From Sion to Silicon Valley and then Pluto: Kamakshi’s stellar journey


For this pure-bred Bombayite who grew up in one of those rooted south-Indian households of Sion – what was served for dinner every day was an emphasis on high-quality education, with a stress on mothering mathematics and science for dessert. Safe to say Kamakshi Sivaramakrishnan was coding herself to be ‘The chosen one’ amongst the high-on-testosterone herd of techies early on. But given her circumstances, this code working was more of a eureka moment than any other!

There might have been nothing in common with what she studied in Bombay, what she pursued at Stanford, what she crafted for NASA’s most high-profile space shuttle New Horizon to Pluto, and what she achieved for Google– apart from one disturbing theme. Everywhere she went, Kamakshi was against every stereotype in the rule book, perhaps the square peg in the round hole, certainly an object of novelty – for a sin that half of us are guilty of, really.

The cardinal mistake of being born a woman.

“How did you do it?”

“It’s simple. No one told me not to!” exclaims the genius.

Odd Woman Out

Oddly enough, Kamakshi is almost certain that the gender ratio in engineering classrooms in India is less botched than some of the premier institutions in the west. “Not that the benchmark we were chasing was too high to begin with, but in India, the percentages were still double digit. The air got much thinner when I went to pursue my masters.”

After completing her undergraduate degree in Mumbai, Kamakshi went on to study information theory at Stanford – and the subject she said was as theoretical as the name suggests.

“People in my field typically go on to become academia, or to manipulate the financial markets on Wall Street through quantitative trading. But I always knew that I wanted to be a high-impact individual. Safe to say I am a massive anomaly in terms of the career path I chose.”

The path she was treading on had an extreme paucity of women role models. Investment bankers were thronging her letterbox with offers that you and I wouldn’t have it in us to control our salivatory glands over, but Kamakshi always desired to be more than just a ‘spoke in a large wheel’ that large corporates tend to make one feel like.

Infiltrating the pack of ‘Brogrammers’

This yearning to do something path-breaking led her to AdMob, then a start-up, where she was exploring the idea of machine-learning stack as the lead scientist. Thoroughly intrigued by what this mastermind may have concocted, I asked her to dumb it down for the curious fool in me.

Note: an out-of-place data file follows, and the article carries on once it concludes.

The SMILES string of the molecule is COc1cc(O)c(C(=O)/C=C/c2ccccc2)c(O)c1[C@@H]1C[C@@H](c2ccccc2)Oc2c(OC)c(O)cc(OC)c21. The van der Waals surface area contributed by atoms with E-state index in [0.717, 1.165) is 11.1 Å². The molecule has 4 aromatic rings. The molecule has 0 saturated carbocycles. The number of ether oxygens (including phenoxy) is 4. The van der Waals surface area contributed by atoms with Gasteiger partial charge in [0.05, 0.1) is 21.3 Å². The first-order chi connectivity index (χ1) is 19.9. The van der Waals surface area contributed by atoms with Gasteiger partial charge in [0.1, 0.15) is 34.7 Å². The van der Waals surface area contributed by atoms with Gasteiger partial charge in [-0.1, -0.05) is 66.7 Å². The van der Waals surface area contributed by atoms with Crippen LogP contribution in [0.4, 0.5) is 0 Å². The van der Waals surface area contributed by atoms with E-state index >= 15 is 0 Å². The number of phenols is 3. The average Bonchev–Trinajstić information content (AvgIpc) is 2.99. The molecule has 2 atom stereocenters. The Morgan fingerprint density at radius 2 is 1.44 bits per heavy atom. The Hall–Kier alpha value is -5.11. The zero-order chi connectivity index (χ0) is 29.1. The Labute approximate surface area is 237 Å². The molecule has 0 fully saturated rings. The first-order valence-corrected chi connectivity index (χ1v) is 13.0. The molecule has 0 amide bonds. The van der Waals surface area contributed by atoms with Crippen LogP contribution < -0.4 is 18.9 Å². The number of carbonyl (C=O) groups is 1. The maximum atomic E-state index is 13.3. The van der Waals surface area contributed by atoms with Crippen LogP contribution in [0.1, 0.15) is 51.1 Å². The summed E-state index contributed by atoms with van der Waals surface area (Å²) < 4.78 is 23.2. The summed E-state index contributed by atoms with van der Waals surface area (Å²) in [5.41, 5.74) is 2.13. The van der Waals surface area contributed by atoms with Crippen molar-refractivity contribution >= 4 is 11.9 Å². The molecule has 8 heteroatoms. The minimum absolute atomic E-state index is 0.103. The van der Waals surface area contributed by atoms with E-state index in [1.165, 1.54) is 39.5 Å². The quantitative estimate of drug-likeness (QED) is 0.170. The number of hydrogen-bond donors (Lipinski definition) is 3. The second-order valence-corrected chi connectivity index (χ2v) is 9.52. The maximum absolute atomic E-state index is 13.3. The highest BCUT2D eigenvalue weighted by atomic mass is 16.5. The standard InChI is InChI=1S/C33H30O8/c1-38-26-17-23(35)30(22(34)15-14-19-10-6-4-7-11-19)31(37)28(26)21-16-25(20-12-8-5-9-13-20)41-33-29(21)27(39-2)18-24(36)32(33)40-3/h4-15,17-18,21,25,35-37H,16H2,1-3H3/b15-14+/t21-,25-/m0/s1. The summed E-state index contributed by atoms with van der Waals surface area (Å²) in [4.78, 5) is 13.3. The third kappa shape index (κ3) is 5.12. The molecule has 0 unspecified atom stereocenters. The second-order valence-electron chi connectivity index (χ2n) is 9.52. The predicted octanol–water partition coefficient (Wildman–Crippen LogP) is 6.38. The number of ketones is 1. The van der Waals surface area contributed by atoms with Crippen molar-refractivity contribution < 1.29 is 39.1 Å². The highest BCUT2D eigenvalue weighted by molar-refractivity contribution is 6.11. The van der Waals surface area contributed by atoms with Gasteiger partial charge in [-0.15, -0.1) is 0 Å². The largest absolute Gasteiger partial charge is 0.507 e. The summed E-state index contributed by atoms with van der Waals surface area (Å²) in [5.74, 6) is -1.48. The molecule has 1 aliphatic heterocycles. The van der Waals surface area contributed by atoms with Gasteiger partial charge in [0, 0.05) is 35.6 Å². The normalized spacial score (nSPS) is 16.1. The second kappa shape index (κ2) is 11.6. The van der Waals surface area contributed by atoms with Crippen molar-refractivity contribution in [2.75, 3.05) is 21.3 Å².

“When I graduated, there were explosions of large computing infrastructure – big data – new discipline emerging for people with my backgrounds, not necessarily go to the dark side and apply learnings into internet applications. When I first joined AdMob, I was very new to online advertising, let alone mobile advertising. Think of it this way – throw in a set of observations – and try to create technology where you can go – hey, I can observe the next set of observations based on this set in the past. It may have been governed by basic principles – but very complex mathematics and algorithms went into fashioning this. And a whole lot of predictive machinery. My aim was getting to know our users and creating the propensity for the users to engage with an ad. There are ways in which I can develop algorithms based on statistics and user theories to predict consumer responses to engage in the form of a click or a conversion.”Why it was interesting for AdMob to have Kamakshi on board was that she brought in a fresh perspective – not tainted by the working styles of the Googles and the Apples. Moreover, her attitude was that she was unphased by the odds that seemed to be conspiring against her growth because of her gender.

“When I first joined, I was the only woman on the team. Startups typically attract people who are very ambitious, somewhat of a misfit in other companies, who want to create an impact, be creative and entrepreneurial. This profile typically belongs to the old boys of the game.”

And sure enough, her space was crawling with ‘brogrammers’ – in a high testosterone-driven environment, where there is not only a concentration of men, but also attitudes and socialisation processes that are male-friendly.